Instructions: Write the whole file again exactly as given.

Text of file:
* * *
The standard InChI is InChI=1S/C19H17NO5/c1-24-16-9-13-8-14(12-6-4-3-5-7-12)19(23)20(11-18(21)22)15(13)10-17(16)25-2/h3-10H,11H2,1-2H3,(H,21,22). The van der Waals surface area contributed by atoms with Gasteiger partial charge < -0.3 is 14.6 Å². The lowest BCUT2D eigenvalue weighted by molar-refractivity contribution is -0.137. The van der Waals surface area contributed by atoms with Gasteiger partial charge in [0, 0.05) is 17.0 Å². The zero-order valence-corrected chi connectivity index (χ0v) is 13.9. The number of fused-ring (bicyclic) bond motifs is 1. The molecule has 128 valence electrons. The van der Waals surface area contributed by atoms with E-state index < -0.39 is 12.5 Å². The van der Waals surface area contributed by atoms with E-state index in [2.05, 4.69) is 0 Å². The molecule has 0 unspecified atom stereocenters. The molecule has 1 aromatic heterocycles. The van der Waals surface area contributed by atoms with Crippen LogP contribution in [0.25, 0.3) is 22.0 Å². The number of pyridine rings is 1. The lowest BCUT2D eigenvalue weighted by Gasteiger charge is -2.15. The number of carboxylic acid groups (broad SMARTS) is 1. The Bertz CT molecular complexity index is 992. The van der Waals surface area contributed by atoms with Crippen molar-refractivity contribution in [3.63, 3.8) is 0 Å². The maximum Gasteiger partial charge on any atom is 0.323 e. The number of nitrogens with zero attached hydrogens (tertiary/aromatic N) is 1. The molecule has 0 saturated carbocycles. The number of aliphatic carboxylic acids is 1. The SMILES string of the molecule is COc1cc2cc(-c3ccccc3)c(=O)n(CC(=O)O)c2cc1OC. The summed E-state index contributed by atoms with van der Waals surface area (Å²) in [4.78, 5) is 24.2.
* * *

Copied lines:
The standard InChI is InChI=1S/C19H17NO5/c1-24-16-9-13-8-14(12-6-4-3-5-7-12)19(23)20(11-18(21)22)15(13)10-17(16)25-2/h3-10H,11H2,1-2H3,(H,21,22). The van der Waals surface area contributed by atoms with Gasteiger partial charge < -0.3 is 14.6 Å². The lowest BCUT2D eigenvalue weighted by molar-refractivity contribution is -0.137. The van der Waals surface area contributed by atoms with Gasteiger partial charge in [0, 0.05) is 17.0 Å². The zero-order valence-corrected chi connectivity index (χ0v) is 13.9. The number of fused-ring (bicyclic) bond motifs is 1. The molecule has 128 valence electrons. The van der Waals surface area contributed by atoms with E-state index < -0.39 is 12.5 Å². The van der Waals surface area contributed by atoms with E-state index in [2.05, 4.69) is 0 Å². The molecule has 0 unspecified atom stereocenters. The molecule has 1 aromatic heterocycles. The van der Waals surface area contributed by atoms with Crippen LogP contribution in [0.25, 0.3) is 22.0 Å². The number of pyridine rings is 1. The lowest BCUT2D eigenvalue weighted by Gasteiger charge is -2.15. The number of carboxylic acid groups (broad SMARTS) is 1. The Bertz CT molecular complexity index is 992. The van der Waals surface area contributed by atoms with Crippen molar-refractivity contribution in [3.63, 3.8) is 0 Å². The maximum Gasteiger partial charge on any atom is 0.323 e. The number of nitrogens with zero attached hydrogens (tertiary/aromatic N) is 1. The molecule has 0 saturated carbocycles. The number of aliphatic carboxylic acids is 1. The SMILES string of the molecule is COc1cc2cc(-c3ccccc3)c(=O)n(CC(=O)O)c2cc1OC. The summed E-state index contributed by atoms with van der Waals surface area (Å²) in [4.78, 5) is 24.2.